Max Planck researchers reveal the structure of the cellular protein degradation machinery. Defective proteins that are not disposed of by the body can cause diseases such as Alzheimer's or Parkinson's. Scientists at the Max Planck Institute (MPI) of Biochemistry recently succeeded in revealing the structure of the cellular protein degradation machinery (26S proteasome) by combining different methods of structural biology. The results of collaboration with colleagues from the University of California, San Francisco and the Swiss Federal Institute of Technology Zurich (ETH Zürich) represent an important step forward in the investigation of the 26S proteasome.
The findings have now been published in the Proceedings of the National Academy of Sciences.
At any given point in time, cells may contain only the proteins that are needed at exactly this moment. Otherwise, undesirable reactions can occur which could cause cancer or other diseases. Furthermore, the proteins have to be folded correctly to fulfill their tasks. Misfolded proteins can clump into aggregates, and neurodegenerative diseases such as Alzheimer's or Parkinson's may be the consequence. In order to prevent this, several mechanisms in the body regulate the number of proteins in the cell and degrade proteins if necessary.
"Cellular waste disposal" -- the 26S proteasome -- plays an important role in protein degradation. First, misfolded and potentially dangerous proteins are tagged with molecules called ubiquitin. The 26S proteasome detects the tagged proteins and breaks them down into small fragments, which are then recycled. Scientists in the team of Wolfgang Baumeister, head of the research department "Molecular Structural Biology" at the MPI of Biochemistry, have now been able to reveal its structure.
Many puzzle pieces lead to one structure
"The structure of the 26S proteasome changes continuously," explained Friedrich Förster, head of the research group "Modeling of Protein Complexes" at the MPI of Biochemistry. "That is why until now it could not be explained by means of traditional approaches, such as only using X-ray crystallography. We had to combine different methods to be successful." Electron microscopy and mass spectrometry helped to reveal the general structure of the 26S proteasome. X-ray crystallography provided detailed insights into specific areas of the molecule. The researchers then used computer software to integrate the different data and generate an overall picture.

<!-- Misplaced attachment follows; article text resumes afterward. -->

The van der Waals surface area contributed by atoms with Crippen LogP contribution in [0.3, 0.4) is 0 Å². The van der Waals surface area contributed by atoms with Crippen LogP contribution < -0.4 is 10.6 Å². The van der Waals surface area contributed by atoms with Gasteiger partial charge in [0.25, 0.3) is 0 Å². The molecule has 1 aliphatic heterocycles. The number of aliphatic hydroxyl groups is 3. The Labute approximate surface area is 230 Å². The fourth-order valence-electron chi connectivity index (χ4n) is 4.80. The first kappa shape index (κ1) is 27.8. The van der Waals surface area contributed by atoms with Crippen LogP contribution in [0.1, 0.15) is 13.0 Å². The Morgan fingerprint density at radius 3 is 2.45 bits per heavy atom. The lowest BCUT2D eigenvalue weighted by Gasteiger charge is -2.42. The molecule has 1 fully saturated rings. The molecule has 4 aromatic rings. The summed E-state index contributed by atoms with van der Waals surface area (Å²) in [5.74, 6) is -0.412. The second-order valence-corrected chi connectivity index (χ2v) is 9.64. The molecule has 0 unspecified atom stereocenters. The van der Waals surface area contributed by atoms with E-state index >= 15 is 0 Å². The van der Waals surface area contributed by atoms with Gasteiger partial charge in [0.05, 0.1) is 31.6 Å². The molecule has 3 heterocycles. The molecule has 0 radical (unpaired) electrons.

Based on these results, the researchers next want to find out how the different mechanisms of protein degradation work in detail. "We have already developed a hypothesis of how exactly the 26S proteasome detects tagged proteins and processes them," said Stefan Bohn, scientist at the MPI of Biochemistry. The complete elucidation of the 26S proteasome and its underlying mechanisms could also be of medical importance: "Cellular waste disposal" is a therapeutic target for cancer und neurodegenerative diseases.
- Keren Lasker, Friedrich Förster, Stefan Bohn, Thomas Walzthoeni, Elizabeth Villa, Pia Unverdorben, Florian Beck, Ruedi Aebersold, Andrej Sali, Wolfgang Baumeister. Molecular architecture of the 26S proteasome holocomplex determined by an integrative approach. Proceedings of the National Academy of Sciences, 2012; DOI: 10.1073/pnas.1120559109
- G. R. Pathare, I. Nagy, S. Bohn, P. Unverdorben, A. Hubert, R. Korner, S. Nickell, K. Lasker, A. Sali, T. Tamura, T. Nishioka, F. Forster, W. Baumeister, A. Bracher. The proteasomal subunit Rpn6 is a molecular clamp holding the core and regulatory subcomplexes together. Proceedings of the National Academy of Sciences, 2011; 109 (1): 149 DOI: 10.1073/pnas.1117648108
- E. Sakata, S. Bohn, O. Mihalache, P. Kiss, F. Beck, I. Nagy, S. Nickell, K. Tanaka, Y. Saeki, F. Forster, W. Baumeister. Localization of the proteasomal ubiquitin receptors Rpn10 and Rpn13 by electron cryomicroscopy. Proceedings of the National Academy of Sciences, 2012; DOI: 10.1073/pnas.1119394109
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